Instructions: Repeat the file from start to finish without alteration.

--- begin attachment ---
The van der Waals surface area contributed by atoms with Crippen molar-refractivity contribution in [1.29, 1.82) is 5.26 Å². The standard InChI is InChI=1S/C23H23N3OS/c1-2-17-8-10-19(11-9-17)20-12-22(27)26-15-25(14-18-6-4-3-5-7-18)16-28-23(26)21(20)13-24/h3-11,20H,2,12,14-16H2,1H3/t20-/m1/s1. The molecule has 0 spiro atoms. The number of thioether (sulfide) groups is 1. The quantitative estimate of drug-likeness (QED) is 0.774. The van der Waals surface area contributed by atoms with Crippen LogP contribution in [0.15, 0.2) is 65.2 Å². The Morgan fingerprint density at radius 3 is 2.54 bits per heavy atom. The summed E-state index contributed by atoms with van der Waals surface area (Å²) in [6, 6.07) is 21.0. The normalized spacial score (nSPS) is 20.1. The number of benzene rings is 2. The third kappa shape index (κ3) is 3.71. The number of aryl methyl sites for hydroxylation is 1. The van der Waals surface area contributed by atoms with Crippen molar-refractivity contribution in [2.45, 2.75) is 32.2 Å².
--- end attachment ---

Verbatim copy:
The van der Waals surface area contributed by atoms with Crippen molar-refractivity contribution in [1.29, 1.82) is 5.26 Å². The standard InChI is InChI=1S/C23H23N3OS/c1-2-17-8-10-19(11-9-17)20-12-22(27)26-15-25(14-18-6-4-3-5-7-18)16-28-23(26)21(20)13-24/h3-11,20H,2,12,14-16H2,1H3/t20-/m1/s1. The molecule has 0 spiro atoms. The number of thioether (sulfide) groups is 1. The quantitative estimate of drug-likeness (QED) is 0.774. The van der Waals surface area contributed by atoms with Crippen LogP contribution in [0.15, 0.2) is 65.2 Å². The Morgan fingerprint density at radius 3 is 2.54 bits per heavy atom. The summed E-state index contributed by atoms with van der Waals surface area (Å²) in [6, 6.07) is 21.0. The normalized spacial score (nSPS) is 20.1. The number of benzene rings is 2. The third kappa shape index (κ3) is 3.71. The number of aryl methyl sites for hydroxylation is 1. The van der Waals surface area contributed by atoms with Crippen molar-refractivity contribution in [2.45, 2.75) is 32.2 Å².